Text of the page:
But if we had to guess, the fact that the track was used during a mud wrestling scene in Stripes (1981) may be the real reason behind its inclusion here.
When Steve dropped Bucky Barnes off with T-Challa at the end of Civil War, it wasn’t clear just how long he would spend back in suspended animation – or how Wakanda’s science and technology could actually help him along the way. But Bucky was reintroduced to the Marvel movies in the end credits scene of Black Panther, awaking to find that he really was back to being his old self again, and living in solitude outside of the hustle and bustle of Wakanda’s capitol. The local children had even given him a nickname: White Wolf.
The name was more important than casual fans realized, suggesting (in a major way) that it wasn’t the role of Captain America that actually lay in Bucky’s future (as it did in the comics).
Instead, White Wolf was the name given to T’Challa’s adopted brother, a Caucasian boy abandoned in Wakanda who was welcomed, eventually rising to the highest position in Wakanda’s security. Hard to know if Bucky will eventually fill that role, but the continued use of the “White Wolf” title in Infinity War is no accident.
Not every detail worth spotting has to do with a vague connection to Marvel Comics mythology, or even MCU films of past or present. Sometimes, it’s the artistry of the actual movie-making that deserves to be called out. Like the unforgettable shot in the post-credits scene of Captain America: Civil War of Steve Rogers and T’Challa standing side by side, gazing out into the fog – a pretty meaningful bit of symbolism, now that we know how unpredictable the days ahead really were for both men.
That same shot gets a callback when Steve is equipped with his new Wakandan shields, and once again takes his spot at T’Challa’s side (although they’re now looking out on a clearer, if more menacing battle ahead of them). The echo of the shots will be missed by most, but for the fans who enjoy the glimpse back through time – to when Steve was so recently the clean-cut Captain America, and T’Challa not yet crowned as King of Wakanda – it’s a moment to treasure.
Peter Parker’s love for “really old movies” may not be the most subtle bit of generational humor that Marvel movies have to offer, but they at least pay off with satisfying action. In Civil War, it was his recollection of the Battle of Hoth that brought the giant Ant-Man down like an Imperial AT-AT. This time around, it’s Peter’s callback to James Cameron’s Aliens that saves him and Tony Stark from Ebony Maw.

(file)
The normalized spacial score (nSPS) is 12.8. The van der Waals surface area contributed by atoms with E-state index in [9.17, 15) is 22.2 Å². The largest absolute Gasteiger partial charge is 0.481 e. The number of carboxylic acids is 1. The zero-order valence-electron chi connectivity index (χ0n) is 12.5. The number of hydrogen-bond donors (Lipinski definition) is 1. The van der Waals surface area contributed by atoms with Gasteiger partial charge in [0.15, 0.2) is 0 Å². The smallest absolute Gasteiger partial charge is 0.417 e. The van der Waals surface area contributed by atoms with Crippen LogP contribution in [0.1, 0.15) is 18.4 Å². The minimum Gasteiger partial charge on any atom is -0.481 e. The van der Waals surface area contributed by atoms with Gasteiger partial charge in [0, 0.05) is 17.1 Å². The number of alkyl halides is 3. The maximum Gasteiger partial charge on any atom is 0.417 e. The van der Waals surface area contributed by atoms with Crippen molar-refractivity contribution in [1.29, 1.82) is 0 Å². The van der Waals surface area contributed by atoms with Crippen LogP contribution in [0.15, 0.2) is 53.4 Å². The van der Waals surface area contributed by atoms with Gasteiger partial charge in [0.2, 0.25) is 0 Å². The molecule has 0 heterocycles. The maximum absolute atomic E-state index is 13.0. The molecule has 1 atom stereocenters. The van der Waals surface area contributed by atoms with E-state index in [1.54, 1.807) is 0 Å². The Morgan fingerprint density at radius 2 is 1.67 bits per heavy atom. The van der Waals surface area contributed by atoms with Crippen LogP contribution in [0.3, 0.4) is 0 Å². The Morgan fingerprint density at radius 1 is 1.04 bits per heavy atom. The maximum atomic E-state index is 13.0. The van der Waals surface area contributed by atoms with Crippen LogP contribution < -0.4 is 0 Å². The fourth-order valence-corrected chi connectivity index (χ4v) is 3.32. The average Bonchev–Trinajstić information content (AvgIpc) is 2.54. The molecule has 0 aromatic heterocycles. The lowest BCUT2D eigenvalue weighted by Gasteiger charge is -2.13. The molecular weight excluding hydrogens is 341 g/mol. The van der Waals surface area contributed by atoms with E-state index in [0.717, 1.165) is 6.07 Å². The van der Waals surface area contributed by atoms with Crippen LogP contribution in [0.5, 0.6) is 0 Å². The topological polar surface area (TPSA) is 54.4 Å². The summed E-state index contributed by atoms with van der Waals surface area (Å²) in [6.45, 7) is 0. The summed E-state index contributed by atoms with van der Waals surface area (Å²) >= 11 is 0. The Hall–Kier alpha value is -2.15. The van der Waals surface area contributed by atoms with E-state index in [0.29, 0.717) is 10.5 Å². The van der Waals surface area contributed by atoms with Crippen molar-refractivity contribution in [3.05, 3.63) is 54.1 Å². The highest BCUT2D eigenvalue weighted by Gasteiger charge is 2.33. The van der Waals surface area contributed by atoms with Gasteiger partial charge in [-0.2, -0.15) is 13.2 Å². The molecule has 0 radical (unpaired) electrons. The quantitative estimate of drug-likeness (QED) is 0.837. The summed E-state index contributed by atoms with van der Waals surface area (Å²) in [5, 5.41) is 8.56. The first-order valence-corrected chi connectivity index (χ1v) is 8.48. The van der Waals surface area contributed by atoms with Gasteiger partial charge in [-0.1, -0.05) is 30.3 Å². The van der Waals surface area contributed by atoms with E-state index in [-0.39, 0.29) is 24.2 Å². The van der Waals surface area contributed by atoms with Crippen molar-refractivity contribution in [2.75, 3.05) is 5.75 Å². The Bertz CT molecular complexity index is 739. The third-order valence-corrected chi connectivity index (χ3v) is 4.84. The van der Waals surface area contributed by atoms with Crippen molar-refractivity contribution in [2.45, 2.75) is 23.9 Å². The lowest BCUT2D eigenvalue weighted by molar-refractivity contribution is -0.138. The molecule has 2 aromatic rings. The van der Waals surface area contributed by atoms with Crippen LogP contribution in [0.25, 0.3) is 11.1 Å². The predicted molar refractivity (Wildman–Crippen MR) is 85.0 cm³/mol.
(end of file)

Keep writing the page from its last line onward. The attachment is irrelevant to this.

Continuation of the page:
Recalling the final battle, in which Ripley sends the Xenomorph Queen out of the ship’s airlock (basically the same trick that was used in the first Alien movie, as well), Tony does the same to Ebony Maw.
But the real loving homage comes after Maw is sucked out of the hole Tony blasts in the hull of his ship. As the villain is shown curled up, frozen, and drifting off into space, the similarities to the Xenomorph Queen’s own send-off become too exact to miss.
When it was first rumored that Spider-Man would be joining the MCU in time for Civil War, fans hoped it would mean he could play a similar role. In the comics, Peter chose to take the side of Tony Stark – and won a new, advanced suit of Stark technology to remake him as the Iron Spider (apparently Iron Man was hoping to expand his brand). The suit was red and silver, but the biggest change was the addition of a set of robotic spider legs deployed from Peter’s back to help him in all aspects of superheroics.
Peter got a new suit in Civil War, but it was a long way away from the official Iron Spider armor. However, the metallic suit offered up to Peter in the movie’s final scenes was a much closer match. In Infinity War Peter finally accepts the Iron Spider armor – and the robotic legs that help him scurry along the ground, and anchor his teen-sized frame when he needs to make the most of his superhuman strength.
这次在电影中奇异博士不仅使用了大招“Crimson Bands of Cyttorak”把敌人打了包，还展现了自己的分身术。不过，法力无边的灭霸，还是不太好对付。奇异博士首次使用分身术是在第42章中，当时迎战的是一条会喷火的龙。
The Crimson Bands aren’t the only identifiable spell used by Doctor Strange for the first time on film. For all his magic, Strange never overlooks the fact that Thanos can crush him, or any of the other heroes if he gets a clear enough shot, based on brute strength alone. So to give himself an edge, Strange creates multiple copies of himself to confuse and distract Thanos. The spell doesn’t work for very long since Thanos is far too powerful by then… but it’s a great nod to the comics, nonetheless.
The spell being used by Strange here is the Images of Ikonn, able to suddenly create countless copies of himself.
The spell was first used in Doctor Strange #42, and was actually bested in about as much time. Granted, in the comics it was a dragon who simply spewed fire at all of the Doctor Strange doppelgangers. So maybe the movie version of Strange just had to learn the same lesson the hard way?
Fans of Marvel’s resident wallcrawler can take special joy in Infinity War, as the movie finally sees Spider-Man dubbed an official Avenger for the first time on film. But Peter Parker gets to partake in another first long before that scene, even before he leaves his school bus to go swinging into danger. Even before the spaceship is spotted by the heroes in the Sanctum Sanctorum, Tony Stark can sense its arrival. He’s even farther away, but Peter senses it just as quickly – thanks to his Spider Sense.
The moment is small enough for some fans to miss it, but its history-making nature means audiences should keep their eyes peeled.
It’s not the classic approach of having tingling lines or sound effects used to trigger Pete’s perception here, simply an instant raising of all the hairs on Peter’s arm. It happens before even he can make sense of what it means, making it the first use of the power in this MCU-integrated incarnation.
Every Marvel moviegoer knows that it’s bound to arrive at some point, and be impossible to miss – yet the sudden appearance of comic book legend Stan Lee still takes viewers by surprise. But ever since Guardians of the Galaxy Vol.2 revealed that Lee’s cameos are actually all the same character – working for the cosmic Watchers to monitor superhero activity on Earth – the cameos have been imbued with more meaning than ever.